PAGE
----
The de Blasio administration is in the early phases of exploring how it can turn some of the city’s 250,000-plus streetlights into high-speed public Wi-Fi hotspots, the New York Post reports. The move would advance Mayor de Blasio’s goal of bringing “affordable, reliable, high-speed” internet to the city by 2025.
The initiative is hardly out of the gate: The city has yet to determine if the plan would actually work, let alone how much it would cost to implement. The concept is similar to the LinkNYC kiosks that brought free Wi-Fi and public charging outlets to city sidewalks.
In November 2017, the mayor issued a request for information to internet service providers and related fields seeking ideas on how access to high-speed, affordable internet can be increased in the coming decade. It’s unclear whether the idea to harness the city’s streetlights is related, but Curbed has reached out to City Hall for clarification.
This wouldn’t be the first time the city’s streetlights have been used for telecom equipment. About 6,400 poles are already used or reserved by private companies, and a few streetlights throughout Manhattan and Brooklyn are already rigged up with free city Wi-Fi.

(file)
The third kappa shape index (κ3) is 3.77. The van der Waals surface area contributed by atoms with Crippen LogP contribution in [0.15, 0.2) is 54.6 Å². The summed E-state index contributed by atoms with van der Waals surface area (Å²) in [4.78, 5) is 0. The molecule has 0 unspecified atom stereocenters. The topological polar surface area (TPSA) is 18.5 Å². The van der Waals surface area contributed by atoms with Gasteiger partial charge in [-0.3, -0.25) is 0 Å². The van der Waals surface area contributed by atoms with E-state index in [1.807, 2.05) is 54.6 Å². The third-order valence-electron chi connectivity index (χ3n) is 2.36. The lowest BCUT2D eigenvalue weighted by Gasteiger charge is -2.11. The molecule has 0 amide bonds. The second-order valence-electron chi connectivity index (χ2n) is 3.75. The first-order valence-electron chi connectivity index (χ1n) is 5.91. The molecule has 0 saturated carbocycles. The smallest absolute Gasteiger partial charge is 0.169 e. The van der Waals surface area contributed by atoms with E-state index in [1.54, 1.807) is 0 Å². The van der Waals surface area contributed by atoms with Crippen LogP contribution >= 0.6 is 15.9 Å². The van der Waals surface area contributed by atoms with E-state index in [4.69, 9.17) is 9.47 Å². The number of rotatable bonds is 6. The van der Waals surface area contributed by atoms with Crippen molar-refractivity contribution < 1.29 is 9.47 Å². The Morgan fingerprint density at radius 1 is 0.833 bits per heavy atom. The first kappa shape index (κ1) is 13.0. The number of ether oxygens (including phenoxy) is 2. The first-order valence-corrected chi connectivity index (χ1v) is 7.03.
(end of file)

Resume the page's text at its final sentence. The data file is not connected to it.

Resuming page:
The move to diversify access to high-speed public Wi-Fi would be one more step in the city’s agenda to combat the grip a select few telecom companies have on the city’s access to Wi-Fi. A source of the Post’s said the city is hoping the Wi-Fi will compete with Verizon, who Mayor de Blasio has had a long-standing beef with. (City Hall vehemently denies this.)
In de Blasio’s days as public advocate, he accused Verizon of making its FiOS network unobtainable to low-income communities, and last year the administration sued Verizon for failing to meet its promise to provide FiOS to all NYC households.